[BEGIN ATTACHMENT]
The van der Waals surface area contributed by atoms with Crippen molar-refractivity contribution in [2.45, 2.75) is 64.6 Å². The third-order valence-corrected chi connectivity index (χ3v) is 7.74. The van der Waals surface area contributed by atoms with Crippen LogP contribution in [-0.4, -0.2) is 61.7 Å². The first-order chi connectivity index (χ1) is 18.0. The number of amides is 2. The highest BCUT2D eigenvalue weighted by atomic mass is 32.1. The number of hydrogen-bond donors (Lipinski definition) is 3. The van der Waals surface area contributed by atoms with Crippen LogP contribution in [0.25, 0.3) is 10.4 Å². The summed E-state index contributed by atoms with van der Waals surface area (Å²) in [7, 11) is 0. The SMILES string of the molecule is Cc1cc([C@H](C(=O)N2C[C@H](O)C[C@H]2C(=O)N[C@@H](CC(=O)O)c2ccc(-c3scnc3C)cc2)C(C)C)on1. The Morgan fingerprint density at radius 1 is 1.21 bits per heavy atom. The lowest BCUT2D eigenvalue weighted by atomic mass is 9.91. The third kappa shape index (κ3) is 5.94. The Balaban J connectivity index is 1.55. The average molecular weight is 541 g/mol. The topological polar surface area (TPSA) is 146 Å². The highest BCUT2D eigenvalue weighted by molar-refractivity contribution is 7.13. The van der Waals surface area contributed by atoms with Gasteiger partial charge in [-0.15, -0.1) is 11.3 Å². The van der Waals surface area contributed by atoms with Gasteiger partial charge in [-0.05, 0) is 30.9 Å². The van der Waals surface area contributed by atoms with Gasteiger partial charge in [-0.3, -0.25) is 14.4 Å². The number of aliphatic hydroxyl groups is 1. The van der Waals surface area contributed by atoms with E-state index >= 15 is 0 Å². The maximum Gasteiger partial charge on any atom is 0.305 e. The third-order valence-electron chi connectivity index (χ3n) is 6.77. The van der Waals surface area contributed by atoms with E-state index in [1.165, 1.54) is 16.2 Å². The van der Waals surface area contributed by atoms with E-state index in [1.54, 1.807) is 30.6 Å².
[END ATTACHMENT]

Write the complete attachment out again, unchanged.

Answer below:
The van der Waals surface area contributed by atoms with Crippen molar-refractivity contribution in [2.45, 2.75) is 64.6 Å². The third-order valence-corrected chi connectivity index (χ3v) is 7.74. The van der Waals surface area contributed by atoms with Crippen LogP contribution in [-0.4, -0.2) is 61.7 Å². The first-order chi connectivity index (χ1) is 18.0. The number of amides is 2. The highest BCUT2D eigenvalue weighted by atomic mass is 32.1. The number of hydrogen-bond donors (Lipinski definition) is 3. The van der Waals surface area contributed by atoms with Crippen LogP contribution in [0.25, 0.3) is 10.4 Å². The summed E-state index contributed by atoms with van der Waals surface area (Å²) in [7, 11) is 0. The SMILES string of the molecule is Cc1cc([C@H](C(=O)N2C[C@H](O)C[C@H]2C(=O)N[C@@H](CC(=O)O)c2ccc(-c3scnc3C)cc2)C(C)C)on1. The Morgan fingerprint density at radius 1 is 1.21 bits per heavy atom. The lowest BCUT2D eigenvalue weighted by atomic mass is 9.91. The third kappa shape index (κ3) is 5.94. The Balaban J connectivity index is 1.55. The average molecular weight is 541 g/mol. The topological polar surface area (TPSA) is 146 Å². The highest BCUT2D eigenvalue weighted by molar-refractivity contribution is 7.13. The van der Waals surface area contributed by atoms with Gasteiger partial charge in [-0.15, -0.1) is 11.3 Å². The van der Waals surface area contributed by atoms with Gasteiger partial charge in [-0.05, 0) is 30.9 Å². The van der Waals surface area contributed by atoms with Gasteiger partial charge in [-0.3, -0.25) is 14.4 Å². The number of aliphatic hydroxyl groups is 1. The van der Waals surface area contributed by atoms with E-state index >= 15 is 0 Å². The maximum Gasteiger partial charge on any atom is 0.305 e. The third-order valence-electron chi connectivity index (χ3n) is 6.77. The van der Waals surface area contributed by atoms with E-state index in [1.165, 1.54) is 16.2 Å². The van der Waals surface area contributed by atoms with E-state index in [1.54, 1.807) is 30.6 Å².